- 1.25 lbs. mild malt
- 0.75 lbs. wild rice
- 0.5 lbs. Belgian malt
- 6 oz. CaraHell malt
- 2 oz. CaraMunich malt
- 8 AAU of Kent Goldings hops (2 oz. of 4% alpha acid)
- 2 AAU of Mt. Hood hops (0.5 oz. of 4% alpha acid)
- Wyeast 1968 (London Ale)
- 2/3 cup corn sugar for priming
Step by Step
Boil wild rice in 1 gallon water until gelatinous (45 min). Add malts to 1 gal. 130° F water, stabilize at 122° F and hold for 30 min.. Add rice mash and stabilize at 152° F for 30 min. Add 1 gal. 180° F water, stabilize at 158° F and hold 30 min. Raise to 170° F. Sparge with 4 gal. of 170° F water to collect 6 gal. Add Kent Goldings hops and boil 60 min. Turn off heat, add Mt. Hood hops and steep 5 min. Strain hops, cool to 68° F and pitch yeast. Ferment at 65° F.
Hagbard's Wild Rice Vienna Lager
(5 gallons, partial mash)
OG = 1.063 FG = 1.017 IBU = 51
- 2 lbs. pale lager malt
- 1-1/8 lbs. wild rice
- 2.5 lbs. Munich malt
- 0.25 lbs. German crystal malt (40° Lovibond)
- 0.25 lbs. Cara-Pils malt
- 0.25 lbs. Vienna malt
- 2.2 lbs. Premier hopped malt extract
- 3.3 lbs. Northwestern gold malt extract
- 10 AAU of Hallertauer Hersbrucker hops (2.25 oz.of 4.4% alpha)
- 2 AAU of Tettnanger hops (0.5 oz. of 4% alpha acid)
- 1.75 AAU of Saaz hops (0.5 oz. of 3.5% alpha acid)
- Yeastlab European Lager yeast
- 3/4 cup corn sugar for priming
Step by Step
Proceed with step mash described above. Add extracts and Hallertauer and boil 60 min. Add Tettnanger to final 15 min. of boil. Turn off heat, add Saaz and steep 5 min. Strain hops, cool to 68° F, pitch yeast. Ferment at 40° F.
Eye in the Pyramid Wild Rice Helles Bock
(5 gallons, extract with grains)
OG = 1.066 FG = 1.016 IBU = 45
- 1 lb. wild rice
- 0.75 lbs. Munich malt
- 2/3 lbs. German crystal malt (20° Lovibond)
- 0.5 lbs. Cara-Pils malt
- 4 pounds Laaglander Dutch Light Lager kit
- 3.3 pounds Northwestern Gold malt extract
- 12 AAU of Hallertauer Hersbrucker hops (3 oz. of 4% alpha acid)
- Yeastlab L-32 Bavarian lager yeast
- 1/2 cup corn sugar for priming
Step by Step
Boil wild rice in 1 gal. water until gelatinous (45 minutes). Turn off heat, add malt, steep 30 min. Strain out grains and rinse with one half gallon of boiled water. Add malt extracts and Hallertauer Hersbrucker hops and boil for 60 minutes. Strain out hops, top up to 5 gallons with chilled water, pitch yeast when cool. Ferment at regular lager temperatures (40 to 50 ° F).
WILD RICE: What it is, how to find it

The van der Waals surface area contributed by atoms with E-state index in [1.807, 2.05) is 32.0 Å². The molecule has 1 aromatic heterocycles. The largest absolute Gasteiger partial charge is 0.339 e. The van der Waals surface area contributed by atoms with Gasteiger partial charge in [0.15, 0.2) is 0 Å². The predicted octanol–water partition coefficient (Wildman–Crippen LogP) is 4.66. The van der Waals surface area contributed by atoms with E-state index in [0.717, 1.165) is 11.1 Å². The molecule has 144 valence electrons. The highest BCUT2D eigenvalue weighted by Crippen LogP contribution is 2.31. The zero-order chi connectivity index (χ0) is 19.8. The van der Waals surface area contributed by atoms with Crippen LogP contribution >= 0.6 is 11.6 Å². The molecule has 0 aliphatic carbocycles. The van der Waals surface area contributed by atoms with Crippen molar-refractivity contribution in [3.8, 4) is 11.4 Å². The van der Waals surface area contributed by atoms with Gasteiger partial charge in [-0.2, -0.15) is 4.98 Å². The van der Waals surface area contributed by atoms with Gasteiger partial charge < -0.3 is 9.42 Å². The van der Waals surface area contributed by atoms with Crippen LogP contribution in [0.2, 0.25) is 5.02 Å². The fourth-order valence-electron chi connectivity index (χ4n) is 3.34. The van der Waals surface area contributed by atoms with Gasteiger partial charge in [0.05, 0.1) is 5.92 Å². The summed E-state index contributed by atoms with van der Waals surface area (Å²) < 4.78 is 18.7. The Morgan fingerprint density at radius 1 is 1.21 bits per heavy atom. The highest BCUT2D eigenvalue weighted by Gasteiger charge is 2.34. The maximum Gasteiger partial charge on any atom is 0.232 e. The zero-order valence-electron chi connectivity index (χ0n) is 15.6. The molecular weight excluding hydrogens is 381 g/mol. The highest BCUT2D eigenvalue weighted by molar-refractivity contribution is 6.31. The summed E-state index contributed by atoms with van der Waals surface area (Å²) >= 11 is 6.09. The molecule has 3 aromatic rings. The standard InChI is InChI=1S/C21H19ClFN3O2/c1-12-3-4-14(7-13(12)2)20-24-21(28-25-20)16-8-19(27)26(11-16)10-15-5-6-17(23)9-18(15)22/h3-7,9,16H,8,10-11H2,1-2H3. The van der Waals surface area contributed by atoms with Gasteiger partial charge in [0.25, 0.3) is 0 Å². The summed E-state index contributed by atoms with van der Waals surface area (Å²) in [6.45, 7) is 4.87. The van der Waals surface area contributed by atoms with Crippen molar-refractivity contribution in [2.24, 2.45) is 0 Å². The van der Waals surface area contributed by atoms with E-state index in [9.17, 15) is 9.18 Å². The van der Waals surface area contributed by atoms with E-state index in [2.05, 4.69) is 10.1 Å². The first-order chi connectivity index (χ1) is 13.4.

Wild rice is the seed of a native North American aquatic grass, Zizania aquatica, which is more closely related to grains such as barley than it is to true rice. It grows throughout the Great Lakes region as well as in Canada. Native Americans traditionally harvested this grass by bending the stalks over the gunwales of their canoes and tapping the heads, causing the grains to fall. This hunter-gatherer approach is still practiced on a small scale.
This “traditional” wild rice can be found in health-food stores, upscale supermarkets and mail-order outlets. It sells for about $8 per pound. (It’s even possible to obtain a “ricing permit” and harvest your own if you live in the Great Lakes region; to secure a permit, start by calling your state Fish and Wildlife department.) “Paddy grown” commercially raised rice is much more common.This sells for roughly $4 to $5 per pound. Jerry Bourbonnais, a Milwaukee homebrewer and co-host of the “Brewpot” radio show, suggests using only naturally grown and harvested lake rice if you can afford it and find it. “The paddy rice isn’t always as mature as the lake rice,” he says. “This can cause some flavor problems as well as making it more difficult and time-consuming to gelatinize.”
If you can’t find wild rice in your local grocery store, here are some additional sources:
1020 West Second Street
Thief River Falls, Minnesota 56701
Phone: (800) 424-5172; (218) 681-6901
C and G Wild Rice
2803 Harborview Parkway
Superior, Wisconsin 54880
Phone: (715) 398-5921
Grey Owl Foods
P.O. Box 88
Grand Rapids, Minnesota 55744
Phone: (800) 527-0172
Joe and Dennis Fisher are the authors of "The Homebrewer's Garden," "Great Beer From Kits" and "Brewing Made Easy," all published by Storey Books.